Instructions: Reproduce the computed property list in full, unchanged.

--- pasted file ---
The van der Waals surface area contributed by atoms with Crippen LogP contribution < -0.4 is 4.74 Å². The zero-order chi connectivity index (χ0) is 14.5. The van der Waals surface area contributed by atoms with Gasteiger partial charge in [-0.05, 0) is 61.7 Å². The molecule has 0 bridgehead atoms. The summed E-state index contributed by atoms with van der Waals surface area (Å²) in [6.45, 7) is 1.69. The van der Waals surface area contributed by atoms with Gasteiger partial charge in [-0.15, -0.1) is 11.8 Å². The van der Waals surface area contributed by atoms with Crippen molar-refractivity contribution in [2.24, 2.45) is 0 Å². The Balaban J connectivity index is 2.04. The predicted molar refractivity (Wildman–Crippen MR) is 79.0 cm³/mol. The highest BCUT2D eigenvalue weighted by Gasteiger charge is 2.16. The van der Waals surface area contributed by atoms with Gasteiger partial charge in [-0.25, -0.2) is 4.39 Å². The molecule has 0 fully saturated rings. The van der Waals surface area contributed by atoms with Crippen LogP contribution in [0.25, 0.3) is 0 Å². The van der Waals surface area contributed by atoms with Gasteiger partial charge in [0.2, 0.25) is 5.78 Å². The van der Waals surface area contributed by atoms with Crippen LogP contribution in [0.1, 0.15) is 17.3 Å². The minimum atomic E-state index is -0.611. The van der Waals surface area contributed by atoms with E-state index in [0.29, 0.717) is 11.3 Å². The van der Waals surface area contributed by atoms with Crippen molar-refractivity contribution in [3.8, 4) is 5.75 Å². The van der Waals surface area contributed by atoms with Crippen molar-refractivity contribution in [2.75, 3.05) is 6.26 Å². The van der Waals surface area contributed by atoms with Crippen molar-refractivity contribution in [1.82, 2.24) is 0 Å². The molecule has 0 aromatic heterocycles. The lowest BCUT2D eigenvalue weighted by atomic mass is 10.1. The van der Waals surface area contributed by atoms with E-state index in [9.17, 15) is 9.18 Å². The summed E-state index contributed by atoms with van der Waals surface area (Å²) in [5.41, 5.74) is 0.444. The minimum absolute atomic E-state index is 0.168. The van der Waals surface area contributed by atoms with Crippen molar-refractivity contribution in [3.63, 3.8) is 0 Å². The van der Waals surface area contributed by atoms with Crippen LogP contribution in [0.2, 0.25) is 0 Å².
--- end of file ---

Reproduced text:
The van der Waals surface area contributed by atoms with Crippen LogP contribution < -0.4 is 4.74 Å². The zero-order chi connectivity index (χ0) is 14.5. The van der Waals surface area contributed by atoms with Gasteiger partial charge in [-0.05, 0) is 61.7 Å². The molecule has 0 bridgehead atoms. The summed E-state index contributed by atoms with van der Waals surface area (Å²) in [6.45, 7) is 1.69. The van der Waals surface area contributed by atoms with Gasteiger partial charge in [-0.15, -0.1) is 11.8 Å². The van der Waals surface area contributed by atoms with Crippen molar-refractivity contribution in [2.24, 2.45) is 0 Å². The Balaban J connectivity index is 2.04. The predicted molar refractivity (Wildman–Crippen MR) is 79.0 cm³/mol. The highest BCUT2D eigenvalue weighted by Gasteiger charge is 2.16. The van der Waals surface area contributed by atoms with Gasteiger partial charge in [-0.25, -0.2) is 4.39 Å². The molecule has 0 fully saturated rings. The van der Waals surface area contributed by atoms with Crippen LogP contribution in [0.25, 0.3) is 0 Å². The van der Waals surface area contributed by atoms with Gasteiger partial charge in [0.2, 0.25) is 5.78 Å². The van der Waals surface area contributed by atoms with Crippen LogP contribution in [0.1, 0.15) is 17.3 Å². The minimum atomic E-state index is -0.611. The van der Waals surface area contributed by atoms with E-state index in [0.29, 0.717) is 11.3 Å². The van der Waals surface area contributed by atoms with Crippen molar-refractivity contribution in [3.8, 4) is 5.75 Å². The van der Waals surface area contributed by atoms with Crippen molar-refractivity contribution in [2.75, 3.05) is 6.26 Å². The van der Waals surface area contributed by atoms with Crippen molar-refractivity contribution in [1.82, 2.24) is 0 Å². The molecule has 0 aromatic heterocycles. The lowest BCUT2D eigenvalue weighted by atomic mass is 10.1. The van der Waals surface area contributed by atoms with E-state index in [9.17, 15) is 9.18 Å². The summed E-state index contributed by atoms with van der Waals surface area (Å²) in [5.41, 5.74) is 0.444. The minimum absolute atomic E-state index is 0.168. The van der Waals surface area contributed by atoms with Crippen molar-refractivity contribution in [3.63, 3.8) is 0 Å². The van der Waals surface area contributed by atoms with Crippen LogP contribution in [0.2, 0.25) is 0 Å².